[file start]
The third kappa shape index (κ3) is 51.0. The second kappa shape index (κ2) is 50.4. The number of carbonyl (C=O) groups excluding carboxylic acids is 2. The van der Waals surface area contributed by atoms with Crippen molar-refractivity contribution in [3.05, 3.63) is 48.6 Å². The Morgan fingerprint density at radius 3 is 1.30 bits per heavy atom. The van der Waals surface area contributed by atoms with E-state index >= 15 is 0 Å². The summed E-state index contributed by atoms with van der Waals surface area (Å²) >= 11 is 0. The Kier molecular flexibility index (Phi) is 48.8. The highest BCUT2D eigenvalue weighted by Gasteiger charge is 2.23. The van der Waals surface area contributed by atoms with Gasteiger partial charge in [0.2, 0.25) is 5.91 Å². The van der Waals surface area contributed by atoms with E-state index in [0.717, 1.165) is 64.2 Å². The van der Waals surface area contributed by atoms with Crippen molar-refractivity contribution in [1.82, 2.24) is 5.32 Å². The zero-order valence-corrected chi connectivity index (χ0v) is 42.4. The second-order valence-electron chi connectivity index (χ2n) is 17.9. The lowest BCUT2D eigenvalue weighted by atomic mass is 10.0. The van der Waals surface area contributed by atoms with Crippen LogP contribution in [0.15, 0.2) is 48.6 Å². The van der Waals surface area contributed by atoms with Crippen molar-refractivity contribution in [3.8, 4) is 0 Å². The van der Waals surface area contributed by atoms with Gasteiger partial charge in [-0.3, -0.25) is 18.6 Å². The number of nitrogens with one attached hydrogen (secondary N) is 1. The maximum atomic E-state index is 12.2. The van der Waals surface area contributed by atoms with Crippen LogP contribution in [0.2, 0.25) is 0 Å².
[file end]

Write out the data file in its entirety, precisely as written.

The third kappa shape index (κ3) is 51.0. The second kappa shape index (κ2) is 50.4. The number of carbonyl (C=O) groups excluding carboxylic acids is 2. The van der Waals surface area contributed by atoms with Crippen molar-refractivity contribution in [3.05, 3.63) is 48.6 Å². The Morgan fingerprint density at radius 3 is 1.30 bits per heavy atom. The van der Waals surface area contributed by atoms with E-state index >= 15 is 0 Å². The summed E-state index contributed by atoms with van der Waals surface area (Å²) >= 11 is 0. The Kier molecular flexibility index (Phi) is 48.8. The highest BCUT2D eigenvalue weighted by Gasteiger charge is 2.23. The van der Waals surface area contributed by atoms with Gasteiger partial charge in [0.2, 0.25) is 5.91 Å². The van der Waals surface area contributed by atoms with E-state index in [0.717, 1.165) is 64.2 Å². The van der Waals surface area contributed by atoms with Crippen molar-refractivity contribution in [1.82, 2.24) is 5.32 Å². The zero-order valence-corrected chi connectivity index (χ0v) is 42.4. The second-order valence-electron chi connectivity index (χ2n) is 17.9. The lowest BCUT2D eigenvalue weighted by atomic mass is 10.0. The van der Waals surface area contributed by atoms with Crippen LogP contribution in [0.15, 0.2) is 48.6 Å². The van der Waals surface area contributed by atoms with Crippen molar-refractivity contribution in [3.8, 4) is 0 Å². The van der Waals surface area contributed by atoms with Gasteiger partial charge in [-0.3, -0.25) is 18.6 Å². The number of nitrogens with one attached hydrogen (secondary N) is 1. The maximum atomic E-state index is 12.2. The van der Waals surface area contributed by atoms with Crippen LogP contribution in [0.2, 0.25) is 0 Å².